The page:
If early reports are correct, on Monday comedian/actor/motormouth genius Robin Williams became one of the roughly 39,000 Americans who die by suicide each year — roughly someone every 13 minutes. Mr. Williams’ media representative said he had been battling depression, a serious mental illness that affects about 25 million people every year (only half receive treatment for it), and stories also noted that he recently had checked himself back into rehab over concerns about his sobriety.
The news of his passing at age 63, and under such tragic circumstances, stunned a nation that loved to laugh with him in his TV appearances, his movies and his stand-up comedy routines. The bottom line to one ledger says his movies earned more than $3 billion in the U.S. But there was more to him, and his career, than that: He won an Academy Award for “Good Will Hunting,” and he won our hearts with “Dead Poets Society,” ”Mrs. Doubtfire,” ”Aladdin” and other performances.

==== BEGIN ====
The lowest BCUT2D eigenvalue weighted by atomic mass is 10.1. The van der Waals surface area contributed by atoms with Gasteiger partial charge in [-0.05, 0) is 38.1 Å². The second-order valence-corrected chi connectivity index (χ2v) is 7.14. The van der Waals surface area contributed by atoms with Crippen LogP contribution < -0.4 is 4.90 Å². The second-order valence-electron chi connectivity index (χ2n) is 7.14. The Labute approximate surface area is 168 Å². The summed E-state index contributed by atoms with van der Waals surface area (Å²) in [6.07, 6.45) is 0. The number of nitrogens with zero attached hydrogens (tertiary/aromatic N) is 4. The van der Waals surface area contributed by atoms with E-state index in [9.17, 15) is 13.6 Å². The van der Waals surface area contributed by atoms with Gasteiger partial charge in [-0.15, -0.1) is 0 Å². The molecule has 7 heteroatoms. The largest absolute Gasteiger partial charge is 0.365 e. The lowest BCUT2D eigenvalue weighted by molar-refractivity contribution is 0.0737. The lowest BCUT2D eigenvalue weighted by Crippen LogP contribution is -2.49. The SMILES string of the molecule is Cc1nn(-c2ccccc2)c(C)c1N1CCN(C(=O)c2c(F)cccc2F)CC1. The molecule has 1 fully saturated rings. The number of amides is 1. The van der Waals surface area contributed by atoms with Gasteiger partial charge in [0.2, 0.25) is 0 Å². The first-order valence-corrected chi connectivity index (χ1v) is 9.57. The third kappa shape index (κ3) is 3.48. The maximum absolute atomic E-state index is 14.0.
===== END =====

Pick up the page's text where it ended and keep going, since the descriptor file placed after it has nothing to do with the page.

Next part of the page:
Clearly, there are lessons in his bountiful life, and in his sad death.
His comedy was not lazy, and it more than hinted at a life of the mind. Accounts of his caring and steadfastness to friends, strangers and causes testify to a kindness that rained blessings on recipients. His willingness to share major struggles in his life, especially those involving substance abuse, indicates an even deeper generosity of spirit.
But being smart, being kind and being honest ultimately didn’t help with whatever led him to take his own life — and maybe the realization that it was too big for this seemingly successful person will drive home the realization that it’s too big for too many of the rest of us, too.
— Courier-Journal, Louisville